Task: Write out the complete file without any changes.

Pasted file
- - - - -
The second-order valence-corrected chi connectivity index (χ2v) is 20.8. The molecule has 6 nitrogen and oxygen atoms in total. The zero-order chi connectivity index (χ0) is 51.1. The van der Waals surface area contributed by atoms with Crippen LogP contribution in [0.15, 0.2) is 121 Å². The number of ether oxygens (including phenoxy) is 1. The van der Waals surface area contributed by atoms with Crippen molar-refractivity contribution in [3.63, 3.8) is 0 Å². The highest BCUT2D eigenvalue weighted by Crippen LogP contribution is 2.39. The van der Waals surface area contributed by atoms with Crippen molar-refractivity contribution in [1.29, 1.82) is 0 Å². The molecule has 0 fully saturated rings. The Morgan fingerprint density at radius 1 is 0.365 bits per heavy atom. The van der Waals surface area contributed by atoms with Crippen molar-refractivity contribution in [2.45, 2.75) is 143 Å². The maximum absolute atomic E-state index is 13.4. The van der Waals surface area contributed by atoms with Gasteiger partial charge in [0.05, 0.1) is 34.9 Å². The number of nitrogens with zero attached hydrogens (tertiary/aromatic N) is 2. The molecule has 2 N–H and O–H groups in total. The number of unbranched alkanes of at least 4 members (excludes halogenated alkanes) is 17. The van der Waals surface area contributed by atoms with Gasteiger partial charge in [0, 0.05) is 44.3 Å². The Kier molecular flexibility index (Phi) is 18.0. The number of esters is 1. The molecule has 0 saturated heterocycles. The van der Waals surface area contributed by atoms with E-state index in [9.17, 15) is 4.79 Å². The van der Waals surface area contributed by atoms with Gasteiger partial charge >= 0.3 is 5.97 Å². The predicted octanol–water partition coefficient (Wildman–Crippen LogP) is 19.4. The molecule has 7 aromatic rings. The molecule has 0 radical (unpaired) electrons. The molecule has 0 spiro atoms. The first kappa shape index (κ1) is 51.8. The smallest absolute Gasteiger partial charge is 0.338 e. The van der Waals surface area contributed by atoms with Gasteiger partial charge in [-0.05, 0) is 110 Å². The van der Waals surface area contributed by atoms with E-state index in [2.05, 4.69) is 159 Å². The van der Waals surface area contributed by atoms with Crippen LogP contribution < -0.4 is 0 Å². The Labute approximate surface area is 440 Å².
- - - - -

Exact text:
The second-order valence-corrected chi connectivity index (χ2v) is 20.8. The molecule has 6 nitrogen and oxygen atoms in total. The zero-order chi connectivity index (χ0) is 51.1. The van der Waals surface area contributed by atoms with Crippen LogP contribution in [0.15, 0.2) is 121 Å². The number of ether oxygens (including phenoxy) is 1. The van der Waals surface area contributed by atoms with Crippen molar-refractivity contribution in [3.63, 3.8) is 0 Å². The highest BCUT2D eigenvalue weighted by Crippen LogP contribution is 2.39. The van der Waals surface area contributed by atoms with Crippen molar-refractivity contribution in [1.29, 1.82) is 0 Å². The molecule has 0 fully saturated rings. The Morgan fingerprint density at radius 1 is 0.365 bits per heavy atom. The van der Waals surface area contributed by atoms with Crippen molar-refractivity contribution in [2.45, 2.75) is 143 Å². The maximum absolute atomic E-state index is 13.4. The van der Waals surface area contributed by atoms with Gasteiger partial charge in [0.05, 0.1) is 34.9 Å². The number of nitrogens with zero attached hydrogens (tertiary/aromatic N) is 2. The molecule has 2 N–H and O–H groups in total. The number of unbranched alkanes of at least 4 members (excludes halogenated alkanes) is 17. The van der Waals surface area contributed by atoms with Gasteiger partial charge in [0, 0.05) is 44.3 Å². The Kier molecular flexibility index (Phi) is 18.0. The number of esters is 1. The molecule has 0 saturated heterocycles. The van der Waals surface area contributed by atoms with E-state index in [9.17, 15) is 4.79 Å². The van der Waals surface area contributed by atoms with Gasteiger partial charge >= 0.3 is 5.97 Å². The predicted octanol–water partition coefficient (Wildman–Crippen LogP) is 19.4. The molecule has 7 aromatic rings. The molecule has 0 radical (unpaired) electrons. The molecule has 0 spiro atoms. The first kappa shape index (κ1) is 51.8. The smallest absolute Gasteiger partial charge is 0.338 e. The van der Waals surface area contributed by atoms with Gasteiger partial charge in [-0.05, 0) is 110 Å². The van der Waals surface area contributed by atoms with E-state index in [2.05, 4.69) is 159 Å². The van der Waals surface area contributed by atoms with Crippen LogP contribution < -0.4 is 0 Å². The Labute approximate surface area is 440 Å².